Raw Data

Game review by
David Chapman, Common Sense Media
Raw Data Game Poster Image
Sci-fi VR action that's fun and fluid, if and when it works.

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A lot or a little?

The parents' guide to what's in this game.

Positive Messages

Plot revolves around trying to uncover the truth behind actions of a major corporation, but it's more a matter of self-preservation. It's a clichéd plot to explain "defend objective" goals.

Positive Role Models & Representations

Players choose one of four characters to play, each with a specialized set of skills. Outside of this, the characters are relatively interchangeable, basically just tools to fight with.

Ease of Play

When everything is calibrated, you're positioned just right, the motion controls for combat are surprisingly fluid and responsive. But if you're even a bit out of place, it quickly becomes a frustrating challenge to accomplish even the most basic tasks.

Violence

Action is nonstop, with players taking on wave after wave of killer robots. Players get access to variety of weapons, such as pistols, shotguns, swords, even a bow and arrow. Plenty of explosions and, while no visible gore, defeated enemies spray colorful blood-like liquid, occasionally appear with what looks like blood splashed on them.

Sex
Language

Dialogue makes occasional use of some light profanity.

Consumerism
Drinking, Drugs & Smoking

What parents need to know

Parents need to know that Raw Data is a sci-fi themed first-person shooter game for PlayStation VR, Oculus Rift, and HTC Vive virtual reality devices. The game is a fully immersive VR experience, relying heavily on player motion and activity. This also means that players need both plenty of space to move around and constant calibration of the VR equipment. The game is a first-person shooter, with players fighting waves of robot enemies with a variety of realistic weapons and sci-fi abilities. Despite being robots, damaged enemies do appear to lose a bright red fluid similar to blood, and occasionally appear to have what looks like blood splattered on their bodies. Parents should also be aware that some profanity does appear throughout the game's dialogue.

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What's it about?

In RAW DATA, you play a member of the elite hacker resistance group SyndiK8. Your current target is the seemingly benevolent Eden Corporation. The company has begun to offer people the opportunity for "Promotion," an elevation to a higher existence complete with the promise of eternal life. Immortality comes with a price, though, and your job is to uncover the sinister truth behind Promotion and expose Eden's atrocities to the public. To do so, you'll have to infiltrate the company's heavily secured headquarters and steal data from specific systems, all while defending yourself and the hack from an onslaught of on-site security robots programmed to eliminate all intruders with lethal force. Using your arsenal of weapons and a variety of unique skills, you must get in, get the data, and get out alive ... and hopefully stay human in the process.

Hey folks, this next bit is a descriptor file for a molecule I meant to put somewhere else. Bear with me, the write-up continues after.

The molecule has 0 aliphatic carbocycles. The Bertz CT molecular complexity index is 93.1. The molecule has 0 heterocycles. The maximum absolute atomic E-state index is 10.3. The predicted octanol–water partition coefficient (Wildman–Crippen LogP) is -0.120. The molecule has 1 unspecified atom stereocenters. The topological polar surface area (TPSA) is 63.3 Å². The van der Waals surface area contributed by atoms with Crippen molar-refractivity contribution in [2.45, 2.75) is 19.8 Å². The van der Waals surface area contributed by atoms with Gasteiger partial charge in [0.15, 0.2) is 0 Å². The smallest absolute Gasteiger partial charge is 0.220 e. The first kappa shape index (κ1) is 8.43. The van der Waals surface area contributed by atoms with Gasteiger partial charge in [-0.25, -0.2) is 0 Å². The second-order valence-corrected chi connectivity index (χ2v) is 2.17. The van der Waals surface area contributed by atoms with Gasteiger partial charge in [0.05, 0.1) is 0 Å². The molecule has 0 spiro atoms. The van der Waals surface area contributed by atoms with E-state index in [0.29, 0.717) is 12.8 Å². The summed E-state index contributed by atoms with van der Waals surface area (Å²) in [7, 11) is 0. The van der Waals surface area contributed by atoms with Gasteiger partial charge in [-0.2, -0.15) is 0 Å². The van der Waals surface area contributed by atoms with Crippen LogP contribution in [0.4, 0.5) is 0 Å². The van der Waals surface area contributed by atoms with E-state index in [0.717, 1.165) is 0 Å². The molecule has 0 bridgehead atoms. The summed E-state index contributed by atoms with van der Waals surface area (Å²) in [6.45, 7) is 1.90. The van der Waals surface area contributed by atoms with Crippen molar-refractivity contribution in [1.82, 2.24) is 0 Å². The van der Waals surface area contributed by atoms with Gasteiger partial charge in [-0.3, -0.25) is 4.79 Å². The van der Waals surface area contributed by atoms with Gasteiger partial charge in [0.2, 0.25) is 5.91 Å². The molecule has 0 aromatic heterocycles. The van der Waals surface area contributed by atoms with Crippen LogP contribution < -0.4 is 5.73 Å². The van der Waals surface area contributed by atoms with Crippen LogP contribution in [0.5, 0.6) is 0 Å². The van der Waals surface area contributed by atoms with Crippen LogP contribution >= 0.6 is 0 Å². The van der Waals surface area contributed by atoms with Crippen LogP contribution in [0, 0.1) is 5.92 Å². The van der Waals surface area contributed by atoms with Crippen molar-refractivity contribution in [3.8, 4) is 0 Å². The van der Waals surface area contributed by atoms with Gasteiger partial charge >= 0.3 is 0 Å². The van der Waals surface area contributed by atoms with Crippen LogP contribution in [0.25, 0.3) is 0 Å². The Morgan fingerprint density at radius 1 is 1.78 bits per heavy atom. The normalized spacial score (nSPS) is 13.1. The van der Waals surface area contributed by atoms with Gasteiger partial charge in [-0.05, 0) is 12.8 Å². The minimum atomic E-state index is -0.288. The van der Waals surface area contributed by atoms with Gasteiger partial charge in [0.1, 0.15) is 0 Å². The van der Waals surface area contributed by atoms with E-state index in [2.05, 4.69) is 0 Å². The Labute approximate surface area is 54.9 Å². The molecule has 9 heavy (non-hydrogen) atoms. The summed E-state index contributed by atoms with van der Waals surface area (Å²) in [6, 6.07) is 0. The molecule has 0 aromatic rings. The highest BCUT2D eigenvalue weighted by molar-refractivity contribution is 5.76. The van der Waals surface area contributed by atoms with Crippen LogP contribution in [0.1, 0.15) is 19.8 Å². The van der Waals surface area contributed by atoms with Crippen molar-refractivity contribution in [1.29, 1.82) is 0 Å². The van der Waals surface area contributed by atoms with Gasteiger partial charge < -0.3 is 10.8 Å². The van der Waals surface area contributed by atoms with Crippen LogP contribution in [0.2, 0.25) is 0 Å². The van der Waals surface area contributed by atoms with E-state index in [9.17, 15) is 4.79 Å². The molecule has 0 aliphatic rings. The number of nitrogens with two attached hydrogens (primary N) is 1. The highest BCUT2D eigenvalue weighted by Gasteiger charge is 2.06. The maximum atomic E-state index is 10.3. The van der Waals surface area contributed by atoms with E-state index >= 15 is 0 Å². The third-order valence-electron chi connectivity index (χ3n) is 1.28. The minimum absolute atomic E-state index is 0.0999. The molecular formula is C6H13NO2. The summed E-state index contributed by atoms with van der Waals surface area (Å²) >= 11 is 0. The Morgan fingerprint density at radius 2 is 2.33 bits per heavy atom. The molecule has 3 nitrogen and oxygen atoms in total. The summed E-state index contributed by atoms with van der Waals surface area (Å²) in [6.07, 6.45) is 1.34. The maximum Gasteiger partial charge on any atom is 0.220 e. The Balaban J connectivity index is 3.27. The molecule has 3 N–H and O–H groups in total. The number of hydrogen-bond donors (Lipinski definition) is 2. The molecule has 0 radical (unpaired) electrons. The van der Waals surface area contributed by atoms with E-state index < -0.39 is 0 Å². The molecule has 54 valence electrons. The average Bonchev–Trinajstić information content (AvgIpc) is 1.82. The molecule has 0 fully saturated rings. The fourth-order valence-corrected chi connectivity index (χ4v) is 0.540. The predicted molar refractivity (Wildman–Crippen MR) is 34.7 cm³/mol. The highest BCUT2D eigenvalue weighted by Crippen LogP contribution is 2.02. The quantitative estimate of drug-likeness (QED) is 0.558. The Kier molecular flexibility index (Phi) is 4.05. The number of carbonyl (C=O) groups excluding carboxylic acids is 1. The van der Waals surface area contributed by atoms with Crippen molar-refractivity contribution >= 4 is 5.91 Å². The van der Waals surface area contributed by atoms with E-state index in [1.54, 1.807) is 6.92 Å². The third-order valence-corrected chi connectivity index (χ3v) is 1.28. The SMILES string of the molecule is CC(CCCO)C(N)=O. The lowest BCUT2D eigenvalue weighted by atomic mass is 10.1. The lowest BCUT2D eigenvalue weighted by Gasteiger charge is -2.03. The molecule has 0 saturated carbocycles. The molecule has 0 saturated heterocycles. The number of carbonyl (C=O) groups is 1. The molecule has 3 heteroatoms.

Is it any good?

This sci-fi action game can be fun, if you manage to keep the game calibrated and the action works the way it's supposed to. One of the interesting things about VR games is that, despite all their hype about a fully immersive experience, most still have a certain level of disconnect in action. Sure, you can look around and get a little more hands-on with some objects, but it doesn't always feel natural. Instead, it feels more like you're on an interactive amusement park ride. Raw Data looks to change that, having been built from the ground up with VR and motion controls in mind. And when it works, the game does an amazing job of making you feel like you're genuinely in another world and an active part of everything that's going on around you. In fact, when everything is at its best, Raw Data is easily one of the most fully immersive VR games available today.

Unfortunately, as good as Raw Data can potentially be, it's held back considerably by certain frustrating restrictions. For starters, as fluid and natural as the combat feels, whether it's swinging a katana or dual-wielding pistols like a sci-fi gunslinger, it only applies if you've got your hardware configured just right and you never stray from the relatively small "sweet spot." This would be difficult to do even if you weren't strapped into a headset that gives you no real-world frame of reference for your position. If you're even just slightly out of sync with where the VR thinks you are or should be, everything falls apart. Even minor interactions become difficult, and you find yourself fighting the controls more than you do the hordes of robot foes trying to kill you. The game is also relatively short and somewhat repetitive. HTC Vive and Oculus Rift gamers can extend the shelf life of the game with some interesting co-op play with friends, but unfortunately PSVR owners have to stick to solo play.

Talk to your kids about ...

  • Families can talk about immersive content in virtual reality. Does immersive content, such as that experienced in VR, have a bigger impact on users than more traditional content?

  • Talk about the history and future of virtual reality. How has VR technology advanced over the years, and what are some ways VR tech can affect our lives in the future?

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